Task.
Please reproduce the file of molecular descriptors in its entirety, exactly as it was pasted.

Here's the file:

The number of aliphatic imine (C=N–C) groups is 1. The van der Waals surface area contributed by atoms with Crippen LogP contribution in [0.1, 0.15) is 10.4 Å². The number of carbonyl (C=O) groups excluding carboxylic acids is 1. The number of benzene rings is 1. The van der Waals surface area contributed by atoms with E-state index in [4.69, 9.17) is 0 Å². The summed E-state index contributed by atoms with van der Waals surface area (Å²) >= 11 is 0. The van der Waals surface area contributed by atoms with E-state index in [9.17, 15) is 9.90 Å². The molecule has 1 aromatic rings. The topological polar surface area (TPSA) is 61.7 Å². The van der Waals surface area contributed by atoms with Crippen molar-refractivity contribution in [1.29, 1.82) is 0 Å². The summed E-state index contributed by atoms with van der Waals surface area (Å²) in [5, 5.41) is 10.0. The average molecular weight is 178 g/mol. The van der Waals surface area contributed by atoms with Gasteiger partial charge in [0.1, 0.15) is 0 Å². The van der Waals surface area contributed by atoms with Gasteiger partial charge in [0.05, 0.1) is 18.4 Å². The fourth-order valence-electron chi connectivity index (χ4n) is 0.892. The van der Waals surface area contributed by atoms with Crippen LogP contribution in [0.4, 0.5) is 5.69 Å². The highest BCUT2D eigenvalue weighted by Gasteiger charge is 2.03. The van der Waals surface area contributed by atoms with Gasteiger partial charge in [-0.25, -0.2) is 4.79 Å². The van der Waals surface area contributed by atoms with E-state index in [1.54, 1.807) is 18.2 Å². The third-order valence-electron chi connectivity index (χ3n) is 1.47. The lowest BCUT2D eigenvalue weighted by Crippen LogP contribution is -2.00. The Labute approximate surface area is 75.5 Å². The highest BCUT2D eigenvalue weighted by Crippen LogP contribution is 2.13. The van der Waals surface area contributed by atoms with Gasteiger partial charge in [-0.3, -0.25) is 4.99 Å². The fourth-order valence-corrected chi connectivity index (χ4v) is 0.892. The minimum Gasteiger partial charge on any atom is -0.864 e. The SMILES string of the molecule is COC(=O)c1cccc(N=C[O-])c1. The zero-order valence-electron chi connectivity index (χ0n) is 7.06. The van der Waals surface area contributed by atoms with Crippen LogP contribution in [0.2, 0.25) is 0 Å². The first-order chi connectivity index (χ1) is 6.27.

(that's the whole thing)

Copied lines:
The number of aliphatic imine (C=N–C) groups is 1. The van der Waals surface area contributed by atoms with Crippen LogP contribution in [0.1, 0.15) is 10.4 Å². The number of carbonyl (C=O) groups excluding carboxylic acids is 1. The number of benzene rings is 1. The van der Waals surface area contributed by atoms with E-state index in [4.69, 9.17) is 0 Å². The summed E-state index contributed by atoms with van der Waals surface area (Å²) >= 11 is 0. The van der Waals surface area contributed by atoms with E-state index in [9.17, 15) is 9.90 Å². The molecule has 1 aromatic rings. The topological polar surface area (TPSA) is 61.7 Å². The van der Waals surface area contributed by atoms with Crippen molar-refractivity contribution in [1.29, 1.82) is 0 Å². The summed E-state index contributed by atoms with van der Waals surface area (Å²) in [5, 5.41) is 10.0. The average molecular weight is 178 g/mol. The van der Waals surface area contributed by atoms with Gasteiger partial charge in [0.1, 0.15) is 0 Å². The van der Waals surface area contributed by atoms with Gasteiger partial charge in [0.05, 0.1) is 18.4 Å². The fourth-order valence-electron chi connectivity index (χ4n) is 0.892. The van der Waals surface area contributed by atoms with Crippen LogP contribution in [0.4, 0.5) is 5.69 Å². The highest BCUT2D eigenvalue weighted by Gasteiger charge is 2.03. The van der Waals surface area contributed by atoms with Gasteiger partial charge in [-0.25, -0.2) is 4.79 Å². The van der Waals surface area contributed by atoms with E-state index in [1.54, 1.807) is 18.2 Å². The third-order valence-electron chi connectivity index (χ3n) is 1.47. The lowest BCUT2D eigenvalue weighted by Crippen LogP contribution is -2.00. The Labute approximate surface area is 75.5 Å². The highest BCUT2D eigenvalue weighted by Crippen LogP contribution is 2.13. The van der Waals surface area contributed by atoms with Gasteiger partial charge in [-0.3, -0.25) is 4.99 Å². The fourth-order valence-corrected chi connectivity index (χ4v) is 0.892. The minimum Gasteiger partial charge on any atom is -0.864 e. The SMILES string of the molecule is COC(=O)c1cccc(N=C[O-])c1. The zero-order valence-electron chi connectivity index (χ0n) is 7.06. The van der Waals surface area contributed by atoms with Crippen LogP contribution in [0.2, 0.25) is 0 Å². The first-order chi connectivity index (χ1) is 6.27.